Survey, excavation, sampling

Did you know one of the best examples of a submerged forest in Scotland can be found at Lionacleit on the Island of Benbecula? The site was brought to our attention by local residents, and during a glorious week in May 2018, we surveyed, recorded and sampled the trees and other amazing archaeological survivals.

Overhead aerial view on a sunny day of intertidal zone with sand, rock and seaweed. Scattered around the picture are around 30 people standing with their arms outstretched casting shadows

S1 and S2 pupils from Sgoil Lionacleit are standing on tree stumps to recreate the forest by making shadow trees. This helps us understand the density of the woodland – so is serious research too!

The trees are mostly willow with some birch and the occasional scots pine. Radiocarbon dating of the sediments that contained them shows that they grew during the Late Mesolithic to early Neolithic periods (6000BC to 4000BC). This would have been a wettish woodland but the presence of pine suggests there were drier areas. Grass pollen in the samples tells us there were open areas too – and this is backed up by the identification of specific species of beetles in the samples that like open dry areas.

Tree root covered in sand and seaweed with a V-shaped cut across it revealing bright red coloured wood inside

You are looking at the beautiful red interior revealed in a freshly cut sample from the root of a willow. This tree is between 8,000 and 6,000 years old

Lionacleit is special because there is also evidence of archaeological remains in the intertidal zone. They include a prehistoric quern-stone, the remains of a stone wall and possible buildings and a concentration of animal bone and quartz stone tools.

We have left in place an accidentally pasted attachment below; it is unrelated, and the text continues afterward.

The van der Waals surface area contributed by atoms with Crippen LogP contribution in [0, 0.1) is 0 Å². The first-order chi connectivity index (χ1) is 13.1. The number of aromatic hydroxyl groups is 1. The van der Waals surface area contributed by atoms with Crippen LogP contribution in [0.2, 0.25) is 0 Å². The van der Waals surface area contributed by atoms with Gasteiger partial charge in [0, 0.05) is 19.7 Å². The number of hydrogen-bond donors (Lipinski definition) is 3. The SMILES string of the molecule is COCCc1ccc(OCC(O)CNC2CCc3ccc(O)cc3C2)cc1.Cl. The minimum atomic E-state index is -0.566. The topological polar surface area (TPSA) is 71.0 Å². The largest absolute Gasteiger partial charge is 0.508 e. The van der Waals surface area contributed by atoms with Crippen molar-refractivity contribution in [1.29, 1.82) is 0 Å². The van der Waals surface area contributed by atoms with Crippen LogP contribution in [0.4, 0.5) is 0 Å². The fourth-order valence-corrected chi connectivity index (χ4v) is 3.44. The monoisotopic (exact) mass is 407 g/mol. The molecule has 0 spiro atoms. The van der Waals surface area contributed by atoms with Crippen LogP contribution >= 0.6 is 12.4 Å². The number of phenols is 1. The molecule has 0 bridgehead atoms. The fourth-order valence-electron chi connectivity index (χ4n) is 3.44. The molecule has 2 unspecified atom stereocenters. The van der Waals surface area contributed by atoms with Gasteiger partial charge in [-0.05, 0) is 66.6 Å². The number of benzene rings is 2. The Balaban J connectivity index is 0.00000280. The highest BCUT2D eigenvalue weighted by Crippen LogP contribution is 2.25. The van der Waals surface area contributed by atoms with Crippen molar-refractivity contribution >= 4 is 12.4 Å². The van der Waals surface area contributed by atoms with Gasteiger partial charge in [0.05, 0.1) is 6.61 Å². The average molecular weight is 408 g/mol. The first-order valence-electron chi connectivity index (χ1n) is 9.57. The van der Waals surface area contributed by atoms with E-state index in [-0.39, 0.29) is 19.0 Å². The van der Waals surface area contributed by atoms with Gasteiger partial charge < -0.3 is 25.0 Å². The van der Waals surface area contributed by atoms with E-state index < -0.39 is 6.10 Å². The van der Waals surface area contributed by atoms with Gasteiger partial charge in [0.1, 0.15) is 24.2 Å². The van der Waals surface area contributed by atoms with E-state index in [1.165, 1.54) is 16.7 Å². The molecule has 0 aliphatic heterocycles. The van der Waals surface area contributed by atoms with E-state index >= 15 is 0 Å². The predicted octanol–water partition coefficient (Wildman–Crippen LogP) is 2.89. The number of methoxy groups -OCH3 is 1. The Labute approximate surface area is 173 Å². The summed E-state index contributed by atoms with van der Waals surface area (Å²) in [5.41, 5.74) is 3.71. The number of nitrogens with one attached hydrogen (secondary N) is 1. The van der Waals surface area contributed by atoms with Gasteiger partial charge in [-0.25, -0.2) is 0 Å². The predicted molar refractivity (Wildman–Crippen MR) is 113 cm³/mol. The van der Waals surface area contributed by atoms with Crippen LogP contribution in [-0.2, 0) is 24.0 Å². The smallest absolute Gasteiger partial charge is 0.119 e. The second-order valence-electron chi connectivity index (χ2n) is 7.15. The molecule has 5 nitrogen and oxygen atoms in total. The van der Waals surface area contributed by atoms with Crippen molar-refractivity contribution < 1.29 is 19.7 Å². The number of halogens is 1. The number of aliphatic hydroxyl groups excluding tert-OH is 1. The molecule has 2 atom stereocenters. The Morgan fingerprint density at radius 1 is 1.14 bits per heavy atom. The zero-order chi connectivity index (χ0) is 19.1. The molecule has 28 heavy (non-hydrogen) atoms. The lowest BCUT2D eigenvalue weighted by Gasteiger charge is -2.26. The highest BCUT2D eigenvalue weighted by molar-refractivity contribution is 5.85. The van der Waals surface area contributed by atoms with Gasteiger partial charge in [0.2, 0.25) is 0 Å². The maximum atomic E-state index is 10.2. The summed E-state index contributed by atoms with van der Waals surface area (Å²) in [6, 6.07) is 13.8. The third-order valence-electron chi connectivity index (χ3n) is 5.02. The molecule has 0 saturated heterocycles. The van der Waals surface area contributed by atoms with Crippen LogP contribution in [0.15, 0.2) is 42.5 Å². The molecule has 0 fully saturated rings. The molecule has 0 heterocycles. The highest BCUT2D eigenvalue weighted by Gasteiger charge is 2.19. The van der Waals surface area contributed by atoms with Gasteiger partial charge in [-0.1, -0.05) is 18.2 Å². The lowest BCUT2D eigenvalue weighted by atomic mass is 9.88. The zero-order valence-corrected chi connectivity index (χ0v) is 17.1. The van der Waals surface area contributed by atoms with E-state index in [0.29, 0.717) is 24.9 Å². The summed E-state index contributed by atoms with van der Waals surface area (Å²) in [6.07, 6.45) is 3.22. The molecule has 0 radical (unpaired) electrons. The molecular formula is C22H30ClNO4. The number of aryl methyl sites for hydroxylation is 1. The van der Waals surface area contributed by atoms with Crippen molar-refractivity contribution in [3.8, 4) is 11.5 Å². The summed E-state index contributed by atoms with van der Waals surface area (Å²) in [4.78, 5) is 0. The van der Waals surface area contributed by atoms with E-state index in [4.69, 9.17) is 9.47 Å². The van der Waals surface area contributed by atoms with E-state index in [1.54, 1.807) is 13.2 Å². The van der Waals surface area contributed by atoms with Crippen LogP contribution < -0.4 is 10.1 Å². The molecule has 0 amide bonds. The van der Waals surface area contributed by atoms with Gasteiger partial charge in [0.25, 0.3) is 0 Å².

Large stone with smooth hollow carved into its surface lying upon sand wiht shallow water and seaweed around it

A saddle quern typical of the Neolithic, Bronze Age and Iron Age

SCAPE has recorded a number of similar sites like this in the Western Isles (e.g. at Loch Paible in North Uist), where the walls of prehistoric buildings and fields now lie in the intertidal zone because of coastal change. Finding in situ animal bone and stone tools in the intertidal zone, however, is very rare, and so we carried out a rescue excavation before more was washed away.

Detail of bone and white quartz embedded into sand an seaweed covered peat

Fragmented animal bone and white quartz tools embedded in peat

Cut and chop marks on the bones of a single small, horned cow along with the close association of freshly struck tools – many from the same piece of raw material, makes it very likely that this is a butchery site. The bone has been radiocarbon dated to 1800-1600 BC. As far as we know, this is a unique survival of a moment captured in time from the Early Bronze Age.

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